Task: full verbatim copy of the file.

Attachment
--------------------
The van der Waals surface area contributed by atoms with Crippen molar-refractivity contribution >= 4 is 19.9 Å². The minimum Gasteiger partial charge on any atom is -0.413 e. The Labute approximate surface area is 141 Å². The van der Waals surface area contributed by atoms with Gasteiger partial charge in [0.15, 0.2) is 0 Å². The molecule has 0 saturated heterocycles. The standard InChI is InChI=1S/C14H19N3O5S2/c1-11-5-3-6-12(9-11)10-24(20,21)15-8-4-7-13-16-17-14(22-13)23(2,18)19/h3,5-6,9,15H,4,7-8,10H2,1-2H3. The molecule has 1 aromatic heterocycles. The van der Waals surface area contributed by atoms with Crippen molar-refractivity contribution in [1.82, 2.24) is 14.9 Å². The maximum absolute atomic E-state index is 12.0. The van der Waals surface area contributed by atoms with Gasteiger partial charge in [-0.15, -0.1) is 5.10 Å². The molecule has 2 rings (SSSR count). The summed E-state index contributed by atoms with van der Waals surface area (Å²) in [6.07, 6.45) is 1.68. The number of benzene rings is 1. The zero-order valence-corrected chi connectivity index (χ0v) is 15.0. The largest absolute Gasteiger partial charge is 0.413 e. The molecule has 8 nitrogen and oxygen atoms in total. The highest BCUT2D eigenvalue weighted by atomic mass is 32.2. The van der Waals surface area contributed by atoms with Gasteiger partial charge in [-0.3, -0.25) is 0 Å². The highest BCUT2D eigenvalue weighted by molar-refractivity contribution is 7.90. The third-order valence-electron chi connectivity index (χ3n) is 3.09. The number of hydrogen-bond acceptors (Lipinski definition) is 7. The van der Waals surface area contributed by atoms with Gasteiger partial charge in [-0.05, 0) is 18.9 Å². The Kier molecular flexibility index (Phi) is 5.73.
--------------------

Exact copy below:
The van der Waals surface area contributed by atoms with Crippen molar-refractivity contribution >= 4 is 19.9 Å². The minimum Gasteiger partial charge on any atom is -0.413 e. The Labute approximate surface area is 141 Å². The van der Waals surface area contributed by atoms with Gasteiger partial charge in [0.15, 0.2) is 0 Å². The molecule has 0 saturated heterocycles. The standard InChI is InChI=1S/C14H19N3O5S2/c1-11-5-3-6-12(9-11)10-24(20,21)15-8-4-7-13-16-17-14(22-13)23(2,18)19/h3,5-6,9,15H,4,7-8,10H2,1-2H3. The molecule has 1 aromatic heterocycles. The van der Waals surface area contributed by atoms with Crippen molar-refractivity contribution in [1.82, 2.24) is 14.9 Å². The maximum absolute atomic E-state index is 12.0. The van der Waals surface area contributed by atoms with Gasteiger partial charge in [-0.15, -0.1) is 5.10 Å². The molecule has 2 rings (SSSR count). The summed E-state index contributed by atoms with van der Waals surface area (Å²) in [6.07, 6.45) is 1.68. The number of benzene rings is 1. The zero-order valence-corrected chi connectivity index (χ0v) is 15.0. The largest absolute Gasteiger partial charge is 0.413 e. The molecule has 8 nitrogen and oxygen atoms in total. The highest BCUT2D eigenvalue weighted by atomic mass is 32.2. The van der Waals surface area contributed by atoms with Gasteiger partial charge in [-0.3, -0.25) is 0 Å². The highest BCUT2D eigenvalue weighted by molar-refractivity contribution is 7.90. The third-order valence-electron chi connectivity index (χ3n) is 3.09. The number of hydrogen-bond acceptors (Lipinski definition) is 7. The van der Waals surface area contributed by atoms with Gasteiger partial charge in [-0.05, 0) is 18.9 Å². The Kier molecular flexibility index (Phi) is 5.73.